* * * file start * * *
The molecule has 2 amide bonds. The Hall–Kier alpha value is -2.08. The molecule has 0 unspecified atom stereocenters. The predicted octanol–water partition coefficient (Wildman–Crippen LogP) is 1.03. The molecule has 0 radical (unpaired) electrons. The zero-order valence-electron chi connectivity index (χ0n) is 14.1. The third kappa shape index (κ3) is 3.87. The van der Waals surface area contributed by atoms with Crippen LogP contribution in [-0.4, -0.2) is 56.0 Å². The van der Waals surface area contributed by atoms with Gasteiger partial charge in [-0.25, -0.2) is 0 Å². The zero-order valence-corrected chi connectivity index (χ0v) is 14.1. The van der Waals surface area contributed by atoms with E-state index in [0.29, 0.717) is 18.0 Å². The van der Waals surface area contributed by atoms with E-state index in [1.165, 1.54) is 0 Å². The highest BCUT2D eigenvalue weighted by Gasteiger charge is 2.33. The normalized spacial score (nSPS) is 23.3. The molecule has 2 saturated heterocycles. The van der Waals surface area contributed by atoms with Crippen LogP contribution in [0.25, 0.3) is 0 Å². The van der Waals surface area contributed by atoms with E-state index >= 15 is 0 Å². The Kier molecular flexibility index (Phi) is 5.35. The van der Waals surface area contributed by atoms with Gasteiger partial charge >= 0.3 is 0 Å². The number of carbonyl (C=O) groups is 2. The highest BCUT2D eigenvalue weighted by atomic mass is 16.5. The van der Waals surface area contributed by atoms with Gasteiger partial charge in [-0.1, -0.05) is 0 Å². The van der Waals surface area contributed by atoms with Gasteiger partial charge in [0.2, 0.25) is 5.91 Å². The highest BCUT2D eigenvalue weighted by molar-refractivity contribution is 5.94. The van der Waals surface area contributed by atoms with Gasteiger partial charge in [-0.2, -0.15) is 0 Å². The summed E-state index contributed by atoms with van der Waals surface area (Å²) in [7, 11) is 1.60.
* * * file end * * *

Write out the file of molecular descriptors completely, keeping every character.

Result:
The molecule has 2 amide bonds. The Hall–Kier alpha value is -2.08. The molecule has 0 unspecified atom stereocenters. The predicted octanol–water partition coefficient (Wildman–Crippen LogP) is 1.03. The molecule has 0 radical (unpaired) electrons. The zero-order valence-electron chi connectivity index (χ0n) is 14.1. The third kappa shape index (κ3) is 3.87. The van der Waals surface area contributed by atoms with Crippen LogP contribution in [-0.4, -0.2) is 56.0 Å². The van der Waals surface area contributed by atoms with Gasteiger partial charge in [-0.25, -0.2) is 0 Å². The zero-order valence-corrected chi connectivity index (χ0v) is 14.1. The van der Waals surface area contributed by atoms with E-state index in [0.29, 0.717) is 18.0 Å². The van der Waals surface area contributed by atoms with E-state index in [1.165, 1.54) is 0 Å². The highest BCUT2D eigenvalue weighted by Gasteiger charge is 2.33. The normalized spacial score (nSPS) is 23.3. The molecule has 2 saturated heterocycles. The van der Waals surface area contributed by atoms with Crippen LogP contribution in [0.25, 0.3) is 0 Å². The van der Waals surface area contributed by atoms with E-state index >= 15 is 0 Å². The Kier molecular flexibility index (Phi) is 5.35. The van der Waals surface area contributed by atoms with Gasteiger partial charge >= 0.3 is 0 Å². The number of carbonyl (C=O) groups is 2. The highest BCUT2D eigenvalue weighted by atomic mass is 16.5. The van der Waals surface area contributed by atoms with Gasteiger partial charge in [-0.1, -0.05) is 0 Å². The van der Waals surface area contributed by atoms with Gasteiger partial charge in [0.2, 0.25) is 5.91 Å². The highest BCUT2D eigenvalue weighted by molar-refractivity contribution is 5.94. The van der Waals surface area contributed by atoms with Gasteiger partial charge in [-0.2, -0.15) is 0 Å². The summed E-state index contributed by atoms with van der Waals surface area (Å²) in [7, 11) is 1.60.